Does your tween ever complain? If you’re like millions of other parents, then the answer is yes, definitely! As kids grow and mature, they’ll be bombarded with a whole bunch of emotions and discoveries about who they are—and what they like or don’t like about life. Unfortunately, this can easily breed a habit of grumbling and complaining.
The very best antidote for complaining is gratitude.
Gratitude is a shift in perspective. It involves recognizing our blessings and learning to appreciate them. The more we count our blessings, the more we realize God is good, which in turn makes us more grateful. It’s a beautiful cycle!
Here are four ways to encourage your tween to focus on gratitude.
1. Keep a blessings journal. Ask your tween to identify five or ten things to be thankful for every day, then write them down. At the end of a week, review the list together and discuss any recurring themes or surprises. How did this exercise make your child feel? How did it change her attitude? Gratitude must become a habit; therefore, practicing it daily will help a heart of thanks take root.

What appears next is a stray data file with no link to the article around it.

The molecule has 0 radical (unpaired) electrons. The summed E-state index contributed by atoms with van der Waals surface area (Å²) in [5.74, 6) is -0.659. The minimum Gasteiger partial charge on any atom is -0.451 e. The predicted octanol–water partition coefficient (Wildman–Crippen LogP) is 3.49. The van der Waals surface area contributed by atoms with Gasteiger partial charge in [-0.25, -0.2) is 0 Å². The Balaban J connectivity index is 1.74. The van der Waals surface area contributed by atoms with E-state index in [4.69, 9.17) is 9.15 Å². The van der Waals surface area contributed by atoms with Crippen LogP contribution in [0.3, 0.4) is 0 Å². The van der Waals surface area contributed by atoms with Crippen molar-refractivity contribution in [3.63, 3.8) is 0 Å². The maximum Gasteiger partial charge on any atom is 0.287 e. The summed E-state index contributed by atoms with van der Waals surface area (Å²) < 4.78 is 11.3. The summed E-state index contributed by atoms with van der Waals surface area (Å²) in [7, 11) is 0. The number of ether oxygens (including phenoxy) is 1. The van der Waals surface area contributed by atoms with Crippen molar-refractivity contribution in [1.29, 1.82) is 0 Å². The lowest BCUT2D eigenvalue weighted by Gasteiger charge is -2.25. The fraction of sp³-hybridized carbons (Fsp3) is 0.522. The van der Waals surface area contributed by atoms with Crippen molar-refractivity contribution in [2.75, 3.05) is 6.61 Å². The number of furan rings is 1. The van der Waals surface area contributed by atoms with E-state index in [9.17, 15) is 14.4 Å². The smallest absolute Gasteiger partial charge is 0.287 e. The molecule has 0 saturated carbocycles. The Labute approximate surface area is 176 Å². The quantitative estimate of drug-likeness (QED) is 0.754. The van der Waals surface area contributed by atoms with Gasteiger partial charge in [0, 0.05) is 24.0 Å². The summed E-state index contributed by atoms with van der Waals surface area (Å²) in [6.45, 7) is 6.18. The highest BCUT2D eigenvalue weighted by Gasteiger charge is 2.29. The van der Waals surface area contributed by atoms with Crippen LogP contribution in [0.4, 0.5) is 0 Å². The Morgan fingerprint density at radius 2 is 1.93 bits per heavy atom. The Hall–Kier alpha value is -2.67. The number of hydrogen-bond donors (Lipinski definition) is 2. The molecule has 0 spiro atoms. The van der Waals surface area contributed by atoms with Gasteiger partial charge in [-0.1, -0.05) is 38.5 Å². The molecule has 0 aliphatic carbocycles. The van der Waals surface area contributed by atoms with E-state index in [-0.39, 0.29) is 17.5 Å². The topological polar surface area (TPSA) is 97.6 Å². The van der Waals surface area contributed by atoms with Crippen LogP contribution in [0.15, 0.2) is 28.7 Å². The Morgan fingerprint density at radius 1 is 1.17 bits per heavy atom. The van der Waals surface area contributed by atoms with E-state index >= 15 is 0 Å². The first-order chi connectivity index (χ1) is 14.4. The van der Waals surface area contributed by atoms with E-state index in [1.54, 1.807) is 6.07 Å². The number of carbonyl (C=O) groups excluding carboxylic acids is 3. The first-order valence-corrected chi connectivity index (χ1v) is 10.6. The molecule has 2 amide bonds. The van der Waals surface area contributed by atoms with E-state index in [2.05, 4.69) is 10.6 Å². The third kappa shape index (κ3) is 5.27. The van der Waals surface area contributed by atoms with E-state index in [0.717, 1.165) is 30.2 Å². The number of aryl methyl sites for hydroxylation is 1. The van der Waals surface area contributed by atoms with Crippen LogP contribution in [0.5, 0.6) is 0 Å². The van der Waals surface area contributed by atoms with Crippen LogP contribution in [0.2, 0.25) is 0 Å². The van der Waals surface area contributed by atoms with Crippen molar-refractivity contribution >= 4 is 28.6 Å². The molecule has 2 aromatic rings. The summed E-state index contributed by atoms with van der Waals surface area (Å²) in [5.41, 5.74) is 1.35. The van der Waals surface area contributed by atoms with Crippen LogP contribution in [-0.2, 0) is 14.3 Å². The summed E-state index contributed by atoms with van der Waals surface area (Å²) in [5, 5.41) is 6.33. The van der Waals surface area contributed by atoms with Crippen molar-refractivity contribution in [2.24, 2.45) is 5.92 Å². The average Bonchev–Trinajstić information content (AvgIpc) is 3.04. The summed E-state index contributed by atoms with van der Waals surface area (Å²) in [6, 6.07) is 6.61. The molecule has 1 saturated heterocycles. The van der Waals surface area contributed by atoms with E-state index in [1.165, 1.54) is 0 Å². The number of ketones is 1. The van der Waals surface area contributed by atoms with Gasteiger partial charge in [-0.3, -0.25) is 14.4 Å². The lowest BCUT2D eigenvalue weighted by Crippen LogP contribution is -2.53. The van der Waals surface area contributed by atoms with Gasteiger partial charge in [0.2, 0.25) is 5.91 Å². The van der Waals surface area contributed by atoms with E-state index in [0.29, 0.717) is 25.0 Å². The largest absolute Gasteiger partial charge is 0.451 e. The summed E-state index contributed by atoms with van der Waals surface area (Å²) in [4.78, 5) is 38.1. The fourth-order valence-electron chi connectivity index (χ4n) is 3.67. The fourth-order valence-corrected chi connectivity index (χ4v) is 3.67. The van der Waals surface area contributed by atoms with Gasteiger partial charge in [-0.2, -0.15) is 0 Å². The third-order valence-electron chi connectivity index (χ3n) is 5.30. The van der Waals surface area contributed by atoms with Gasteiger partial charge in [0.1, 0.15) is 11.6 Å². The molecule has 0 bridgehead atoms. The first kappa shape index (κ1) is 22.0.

2. Do something nice for someone. Often helping others allows us to get our focus off ourselves. By giving our attention to someone else, we are less likely to complain about what’s not going right in our own lives. And when another person says “thank you” for our help, we learn how great it feels to receive gratitude—which might inspire your tween to pass it on.
3. Create an environment of worship. Who deserves our thanks and praise? God does! Therefore, keep building the kind of home where God is praised daily, in every way. Play worship music, thank God when you pray often, read Scripture together as a family to remember the great things God has done and continues to do in your lives. Make God’s grace a part of your everyday lifestyle, and gratitude will be the natural response.
4. Model it. In order to truly encourage tweens to be grateful, parents need to show them by example what gratitude looks like. Cultivate a habit of gratitude in your own life, and your daughter will do as you do, not just as you say.